The mind in your pocket: On the neuroethical implications of smartphones as extensions of our minds
- 4:00 PM - 6:00 PM
Room 307, Peter Wall Institute for Advanced Studies
6331 Crescent Road
AI & Society Seminar Series
It is hard to overstate the degree to which information technology has permeated modern life. For many, reliance on their devices begins when they awaken, continues throughout the day and ends only when they drift off to sleep. Over half of the adult population worldwide owns a smartphone, making them among the most widely adopted technologies on the planet. For many people, the smartphone has become an essential companion to their daily lives, a magic portal to the information superhighway that provides opportunities for communication, social interaction, and data about the world at large. On the one hand, our devices extend the reach of our cognitive abilities, and in this way they are becoming bona fide extensions of our minds. At the same time, our obsession with these devices – people interact with their smartphones ~150 times per day – raises questions about exactly who is in control of this relationship. In this lecture, Prof. Peter Reiner will explore some of the neuroethical implications of smartphones as extensions of our minds, and suggest ways in which we might more skillfully navigate our relationship with our algorithmic companions as they become ever more intimately integrated in our lives.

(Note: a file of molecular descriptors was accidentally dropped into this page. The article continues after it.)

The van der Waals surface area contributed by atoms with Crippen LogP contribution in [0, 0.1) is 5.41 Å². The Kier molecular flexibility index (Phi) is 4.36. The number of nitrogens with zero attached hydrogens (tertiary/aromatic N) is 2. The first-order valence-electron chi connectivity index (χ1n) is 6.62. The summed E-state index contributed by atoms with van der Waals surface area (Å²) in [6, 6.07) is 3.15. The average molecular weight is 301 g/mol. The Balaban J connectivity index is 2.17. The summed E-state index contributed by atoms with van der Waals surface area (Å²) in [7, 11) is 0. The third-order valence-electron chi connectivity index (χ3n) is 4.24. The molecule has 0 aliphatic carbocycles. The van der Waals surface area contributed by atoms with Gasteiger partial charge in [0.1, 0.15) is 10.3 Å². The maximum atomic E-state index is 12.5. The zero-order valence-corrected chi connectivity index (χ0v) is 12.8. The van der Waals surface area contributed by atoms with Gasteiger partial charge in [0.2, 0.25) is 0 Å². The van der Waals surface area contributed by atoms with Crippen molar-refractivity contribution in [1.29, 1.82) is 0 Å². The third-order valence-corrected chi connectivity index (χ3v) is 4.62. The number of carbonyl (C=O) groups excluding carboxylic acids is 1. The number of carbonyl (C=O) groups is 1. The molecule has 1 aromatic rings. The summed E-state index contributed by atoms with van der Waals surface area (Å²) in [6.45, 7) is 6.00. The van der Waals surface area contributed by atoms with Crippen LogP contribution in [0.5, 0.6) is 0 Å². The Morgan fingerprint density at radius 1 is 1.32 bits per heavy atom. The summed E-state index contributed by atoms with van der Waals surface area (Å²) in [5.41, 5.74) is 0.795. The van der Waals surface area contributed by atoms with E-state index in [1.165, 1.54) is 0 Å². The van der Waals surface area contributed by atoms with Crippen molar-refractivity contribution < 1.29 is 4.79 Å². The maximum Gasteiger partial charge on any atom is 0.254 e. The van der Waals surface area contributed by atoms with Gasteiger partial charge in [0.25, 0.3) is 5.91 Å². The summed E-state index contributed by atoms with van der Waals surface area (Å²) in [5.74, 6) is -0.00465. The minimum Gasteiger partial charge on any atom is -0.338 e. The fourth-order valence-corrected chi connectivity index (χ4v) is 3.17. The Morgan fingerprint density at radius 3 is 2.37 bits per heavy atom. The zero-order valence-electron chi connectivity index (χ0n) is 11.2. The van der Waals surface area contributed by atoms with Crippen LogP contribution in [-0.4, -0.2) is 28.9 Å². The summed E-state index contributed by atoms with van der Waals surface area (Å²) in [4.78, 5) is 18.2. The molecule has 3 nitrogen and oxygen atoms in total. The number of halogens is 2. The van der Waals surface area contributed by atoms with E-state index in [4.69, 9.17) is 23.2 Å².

Peter B. Reiner is a Professor in the Department of Psychiatry at the University of British Columbia.
No registration is required.
This event is part of the AI & Society Seminar Series and is co-sponsored by the Peter Wall Institute for Advanced Studies and CAIDA: UBC ICICS Centre for Artificial Intelligence Decision-making and Action.